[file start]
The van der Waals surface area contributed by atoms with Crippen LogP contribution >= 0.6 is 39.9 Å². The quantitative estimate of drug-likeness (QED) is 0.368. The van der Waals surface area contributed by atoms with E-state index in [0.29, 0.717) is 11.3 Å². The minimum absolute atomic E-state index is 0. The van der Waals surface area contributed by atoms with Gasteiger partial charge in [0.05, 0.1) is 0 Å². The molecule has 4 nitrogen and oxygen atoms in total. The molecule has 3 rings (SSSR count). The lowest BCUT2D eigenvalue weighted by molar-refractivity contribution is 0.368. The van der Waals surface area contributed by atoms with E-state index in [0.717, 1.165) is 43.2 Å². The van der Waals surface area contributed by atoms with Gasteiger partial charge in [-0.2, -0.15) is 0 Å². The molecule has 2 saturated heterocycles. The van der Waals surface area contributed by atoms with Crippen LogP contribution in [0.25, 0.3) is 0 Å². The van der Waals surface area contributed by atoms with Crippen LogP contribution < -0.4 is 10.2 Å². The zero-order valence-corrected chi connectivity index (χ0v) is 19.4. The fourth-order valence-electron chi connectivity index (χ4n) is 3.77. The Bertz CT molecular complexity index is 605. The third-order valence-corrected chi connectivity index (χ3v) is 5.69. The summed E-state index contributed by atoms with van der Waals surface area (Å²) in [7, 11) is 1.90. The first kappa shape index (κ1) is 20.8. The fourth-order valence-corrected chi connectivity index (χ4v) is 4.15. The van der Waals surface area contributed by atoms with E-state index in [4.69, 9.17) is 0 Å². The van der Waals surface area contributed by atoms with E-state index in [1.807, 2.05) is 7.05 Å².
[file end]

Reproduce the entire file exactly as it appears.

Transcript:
The van der Waals surface area contributed by atoms with Crippen LogP contribution >= 0.6 is 39.9 Å². The quantitative estimate of drug-likeness (QED) is 0.368. The van der Waals surface area contributed by atoms with E-state index in [0.29, 0.717) is 11.3 Å². The minimum absolute atomic E-state index is 0. The van der Waals surface area contributed by atoms with Gasteiger partial charge in [0.05, 0.1) is 0 Å². The molecule has 4 nitrogen and oxygen atoms in total. The molecule has 3 rings (SSSR count). The lowest BCUT2D eigenvalue weighted by molar-refractivity contribution is 0.368. The van der Waals surface area contributed by atoms with E-state index in [0.717, 1.165) is 43.2 Å². The van der Waals surface area contributed by atoms with Gasteiger partial charge in [-0.2, -0.15) is 0 Å². The molecule has 2 saturated heterocycles. The van der Waals surface area contributed by atoms with Crippen LogP contribution in [0.25, 0.3) is 0 Å². The van der Waals surface area contributed by atoms with Crippen LogP contribution < -0.4 is 10.2 Å². The zero-order valence-corrected chi connectivity index (χ0v) is 19.4. The fourth-order valence-electron chi connectivity index (χ4n) is 3.77. The Bertz CT molecular complexity index is 605. The third-order valence-corrected chi connectivity index (χ3v) is 5.69. The summed E-state index contributed by atoms with van der Waals surface area (Å²) in [7, 11) is 1.90. The first kappa shape index (κ1) is 20.8. The fourth-order valence-corrected chi connectivity index (χ4v) is 4.15. The van der Waals surface area contributed by atoms with E-state index in [4.69, 9.17) is 0 Å². The van der Waals surface area contributed by atoms with E-state index in [1.807, 2.05) is 7.05 Å².